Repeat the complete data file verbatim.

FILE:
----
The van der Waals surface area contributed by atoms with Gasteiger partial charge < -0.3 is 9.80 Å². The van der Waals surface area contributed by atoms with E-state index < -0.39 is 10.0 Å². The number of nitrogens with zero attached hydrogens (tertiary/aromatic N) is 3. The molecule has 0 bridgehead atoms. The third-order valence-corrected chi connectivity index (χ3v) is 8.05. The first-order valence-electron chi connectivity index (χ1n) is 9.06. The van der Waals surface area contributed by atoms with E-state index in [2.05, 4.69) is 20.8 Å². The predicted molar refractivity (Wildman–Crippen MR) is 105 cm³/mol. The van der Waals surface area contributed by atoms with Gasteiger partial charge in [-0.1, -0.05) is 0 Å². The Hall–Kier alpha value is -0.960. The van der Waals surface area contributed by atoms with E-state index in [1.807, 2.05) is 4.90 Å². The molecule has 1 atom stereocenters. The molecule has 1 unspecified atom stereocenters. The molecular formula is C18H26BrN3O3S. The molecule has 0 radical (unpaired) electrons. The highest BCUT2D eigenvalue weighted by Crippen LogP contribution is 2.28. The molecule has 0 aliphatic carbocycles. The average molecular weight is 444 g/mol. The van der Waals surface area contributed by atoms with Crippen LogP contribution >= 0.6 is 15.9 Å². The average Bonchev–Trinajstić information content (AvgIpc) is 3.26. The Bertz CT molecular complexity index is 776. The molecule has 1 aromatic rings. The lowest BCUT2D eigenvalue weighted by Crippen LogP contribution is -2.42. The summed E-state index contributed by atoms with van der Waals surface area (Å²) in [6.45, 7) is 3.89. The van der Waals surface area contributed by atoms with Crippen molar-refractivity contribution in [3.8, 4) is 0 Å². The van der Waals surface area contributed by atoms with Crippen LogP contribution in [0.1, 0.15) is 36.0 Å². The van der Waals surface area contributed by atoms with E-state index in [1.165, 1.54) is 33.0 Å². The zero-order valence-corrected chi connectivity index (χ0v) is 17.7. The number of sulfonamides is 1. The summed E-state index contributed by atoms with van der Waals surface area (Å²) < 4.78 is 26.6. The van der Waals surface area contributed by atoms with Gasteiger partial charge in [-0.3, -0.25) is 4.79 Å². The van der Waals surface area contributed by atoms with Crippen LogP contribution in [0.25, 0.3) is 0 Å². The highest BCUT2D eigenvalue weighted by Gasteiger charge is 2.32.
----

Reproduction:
The van der Waals surface area contributed by atoms with Gasteiger partial charge < -0.3 is 9.80 Å². The van der Waals surface area contributed by atoms with E-state index < -0.39 is 10.0 Å². The number of nitrogens with zero attached hydrogens (tertiary/aromatic N) is 3. The molecule has 0 bridgehead atoms. The third-order valence-corrected chi connectivity index (χ3v) is 8.05. The first-order valence-electron chi connectivity index (χ1n) is 9.06. The van der Waals surface area contributed by atoms with E-state index in [2.05, 4.69) is 20.8 Å². The predicted molar refractivity (Wildman–Crippen MR) is 105 cm³/mol. The van der Waals surface area contributed by atoms with Gasteiger partial charge in [-0.1, -0.05) is 0 Å². The Hall–Kier alpha value is -0.960. The van der Waals surface area contributed by atoms with E-state index in [1.807, 2.05) is 4.90 Å². The molecule has 1 atom stereocenters. The molecule has 1 unspecified atom stereocenters. The molecular formula is C18H26BrN3O3S. The molecule has 0 radical (unpaired) electrons. The highest BCUT2D eigenvalue weighted by Crippen LogP contribution is 2.28. The molecule has 0 aliphatic carbocycles. The average molecular weight is 444 g/mol. The van der Waals surface area contributed by atoms with Crippen LogP contribution >= 0.6 is 15.9 Å². The average Bonchev–Trinajstić information content (AvgIpc) is 3.26. The Bertz CT molecular complexity index is 776. The molecule has 1 aromatic rings. The lowest BCUT2D eigenvalue weighted by Crippen LogP contribution is -2.42. The summed E-state index contributed by atoms with van der Waals surface area (Å²) in [6.45, 7) is 3.89. The van der Waals surface area contributed by atoms with Crippen molar-refractivity contribution in [3.8, 4) is 0 Å². The van der Waals surface area contributed by atoms with Crippen LogP contribution in [0.1, 0.15) is 36.0 Å². The van der Waals surface area contributed by atoms with E-state index in [1.165, 1.54) is 33.0 Å². The zero-order valence-corrected chi connectivity index (χ0v) is 17.7. The number of sulfonamides is 1. The summed E-state index contributed by atoms with van der Waals surface area (Å²) < 4.78 is 26.6. The van der Waals surface area contributed by atoms with Gasteiger partial charge in [-0.3, -0.25) is 4.79 Å². The van der Waals surface area contributed by atoms with Crippen LogP contribution in [0.25, 0.3) is 0 Å². The highest BCUT2D eigenvalue weighted by Gasteiger charge is 2.32.